- Term: 6 to 12 months
- Deadline: December 1, 2018
- History of knowledge is one of the thematic possibilities. Others (perhaps combined with knowledge) are the histories of migration, family and kinship, race and ethnicity, religion and religiosity, and the Americas.
- Further details...
The German Historical Institute (GHI) is seeking applications for a Binational Visiting Fellow Tandem Program in the History of Migration. The fellowship program contributes to the creation of the new research network “Knowledge in Transit---Migrants’ Knowledge in Comparative Perspective” at GHI West, the Pacific regional office of the GHI in Berkeley. Details...
Deadline: December 10, 2018
Image credit: Berkley Lab
Being a human activity, calculation has a history, even if its operations yield "facts" apparently true in any context. One plus one might always be two, but the methods to arrive at such results, not to mention what they might mean, are another matter. Recent histories involving calculation on this blog include Staffan Müller-Wille and … Continue reading Calculation
A research fellow position for history of the twentieth century is opening soon at the German Historical Institute in Washington, DC. The application is due electronically on July 31, 2018. Further details...
From a report by Jason Farago on a noteworthy exhibit at the Museum für Kunst und Gewerbe in Hamburg, Germany:
By and large, “Mobile Worlds” delivers on its contention that European museums need to do much more than just restitute plundered objects in their collections, important as that is. A 21st-century universal museum has to unsettle the very labels that the age of imperialism bequeathed to us: nations and races, East and West, art and craft. It’s not enough just to call for “decolonization,” a recent watchword in European museum studies; the whole fiction of cultural purity has to go, too. Any serious museum can only be a museum of our entangled past and present. The game is to not to tear down the walls, but to narrate those entanglements so that a new, global audience recognizes itself within them.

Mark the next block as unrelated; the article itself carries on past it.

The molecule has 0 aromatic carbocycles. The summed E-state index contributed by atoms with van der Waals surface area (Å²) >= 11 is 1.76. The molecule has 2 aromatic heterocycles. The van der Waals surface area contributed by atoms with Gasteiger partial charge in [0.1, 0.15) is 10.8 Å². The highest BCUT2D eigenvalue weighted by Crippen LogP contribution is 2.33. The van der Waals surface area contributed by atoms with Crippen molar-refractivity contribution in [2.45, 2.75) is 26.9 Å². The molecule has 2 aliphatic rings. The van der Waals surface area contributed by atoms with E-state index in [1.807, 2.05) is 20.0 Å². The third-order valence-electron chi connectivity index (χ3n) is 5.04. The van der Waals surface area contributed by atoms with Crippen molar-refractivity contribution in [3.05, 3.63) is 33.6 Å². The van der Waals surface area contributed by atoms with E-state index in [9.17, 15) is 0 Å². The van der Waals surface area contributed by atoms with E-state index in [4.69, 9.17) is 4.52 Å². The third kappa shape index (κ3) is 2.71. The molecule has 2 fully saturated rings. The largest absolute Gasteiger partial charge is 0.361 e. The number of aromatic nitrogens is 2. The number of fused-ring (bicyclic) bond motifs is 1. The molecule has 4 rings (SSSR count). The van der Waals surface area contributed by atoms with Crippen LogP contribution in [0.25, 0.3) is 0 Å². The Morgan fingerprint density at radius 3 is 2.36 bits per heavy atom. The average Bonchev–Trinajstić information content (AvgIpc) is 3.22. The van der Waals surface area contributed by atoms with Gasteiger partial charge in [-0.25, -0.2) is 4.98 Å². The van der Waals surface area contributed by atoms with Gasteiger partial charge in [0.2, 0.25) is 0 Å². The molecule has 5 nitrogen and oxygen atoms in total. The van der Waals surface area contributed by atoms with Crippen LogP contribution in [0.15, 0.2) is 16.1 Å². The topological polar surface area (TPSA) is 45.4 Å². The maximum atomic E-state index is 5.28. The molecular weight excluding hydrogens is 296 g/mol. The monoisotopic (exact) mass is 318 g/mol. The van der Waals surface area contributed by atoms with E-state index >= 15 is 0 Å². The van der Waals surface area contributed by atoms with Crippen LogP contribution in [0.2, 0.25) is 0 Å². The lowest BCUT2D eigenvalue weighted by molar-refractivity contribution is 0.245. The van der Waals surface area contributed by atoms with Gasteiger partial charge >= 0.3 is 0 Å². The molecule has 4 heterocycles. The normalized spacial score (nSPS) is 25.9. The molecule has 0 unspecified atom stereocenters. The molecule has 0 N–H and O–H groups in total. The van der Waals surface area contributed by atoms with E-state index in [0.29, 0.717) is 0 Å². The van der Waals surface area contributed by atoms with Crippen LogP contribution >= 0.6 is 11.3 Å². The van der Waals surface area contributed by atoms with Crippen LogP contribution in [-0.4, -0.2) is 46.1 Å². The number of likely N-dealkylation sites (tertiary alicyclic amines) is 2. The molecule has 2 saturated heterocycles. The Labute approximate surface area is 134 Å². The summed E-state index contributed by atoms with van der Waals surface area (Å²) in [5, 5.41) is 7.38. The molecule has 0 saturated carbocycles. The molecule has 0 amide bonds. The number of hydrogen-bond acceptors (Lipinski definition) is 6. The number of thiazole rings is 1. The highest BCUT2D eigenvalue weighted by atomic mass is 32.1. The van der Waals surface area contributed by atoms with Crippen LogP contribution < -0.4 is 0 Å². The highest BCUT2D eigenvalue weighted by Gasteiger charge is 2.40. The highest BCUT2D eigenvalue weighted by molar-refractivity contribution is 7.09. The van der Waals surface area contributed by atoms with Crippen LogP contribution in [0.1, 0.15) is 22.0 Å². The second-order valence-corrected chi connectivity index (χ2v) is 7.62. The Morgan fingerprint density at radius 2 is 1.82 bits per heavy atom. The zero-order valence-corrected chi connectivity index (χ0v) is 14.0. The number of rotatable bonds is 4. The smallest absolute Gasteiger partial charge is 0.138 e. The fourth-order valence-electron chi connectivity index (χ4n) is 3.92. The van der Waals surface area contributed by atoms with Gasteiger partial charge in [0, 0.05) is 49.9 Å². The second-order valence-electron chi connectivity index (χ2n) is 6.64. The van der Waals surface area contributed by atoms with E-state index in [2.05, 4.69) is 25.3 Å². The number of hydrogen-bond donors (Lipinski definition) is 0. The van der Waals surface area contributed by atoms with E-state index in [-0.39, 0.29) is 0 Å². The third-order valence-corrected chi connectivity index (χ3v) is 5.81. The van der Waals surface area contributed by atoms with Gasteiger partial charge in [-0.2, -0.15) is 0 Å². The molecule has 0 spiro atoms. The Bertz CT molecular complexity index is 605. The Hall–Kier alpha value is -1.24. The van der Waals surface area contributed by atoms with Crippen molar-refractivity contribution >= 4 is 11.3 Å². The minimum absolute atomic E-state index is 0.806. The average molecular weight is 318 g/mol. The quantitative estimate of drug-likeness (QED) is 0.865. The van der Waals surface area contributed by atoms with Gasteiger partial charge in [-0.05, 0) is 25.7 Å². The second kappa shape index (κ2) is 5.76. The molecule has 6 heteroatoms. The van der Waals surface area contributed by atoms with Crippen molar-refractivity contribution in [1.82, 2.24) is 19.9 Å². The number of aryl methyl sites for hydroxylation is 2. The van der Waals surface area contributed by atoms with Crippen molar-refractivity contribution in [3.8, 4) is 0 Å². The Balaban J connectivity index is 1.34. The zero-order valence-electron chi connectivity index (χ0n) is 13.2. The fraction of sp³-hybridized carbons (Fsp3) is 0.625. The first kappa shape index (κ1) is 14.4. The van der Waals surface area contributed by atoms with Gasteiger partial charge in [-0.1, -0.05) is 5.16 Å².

See the whole piece in the New York Times.
Johan Östling's Humboldt and the Modern German University has been translated from Swedish into English. Even better, this Lund University Press publication is OpenAccess and can be downloaded as a PDF.
From the abstract:
By combining approaches from intellectual history, conceptual history and the history of knowledge, the study investigates the ways in which Humboldt’s ideas have been appropriated for various purposes in different historical contexts and epochs. Ultimately, it shows that Humboldt’s ideals are not timeless—they are historical phenomena and have always been determined by the predicaments and issues of the day.
Johan Östling is recruiting two researchers for the Knowledge in Motion Program at Lund University. Deadline: September 15, 2018. Application details...
Stranded encyclopedias: encyclopedic dreams and practices c. 1600–2000, Stockholm, September 13–14, 2018; deadline: March 1.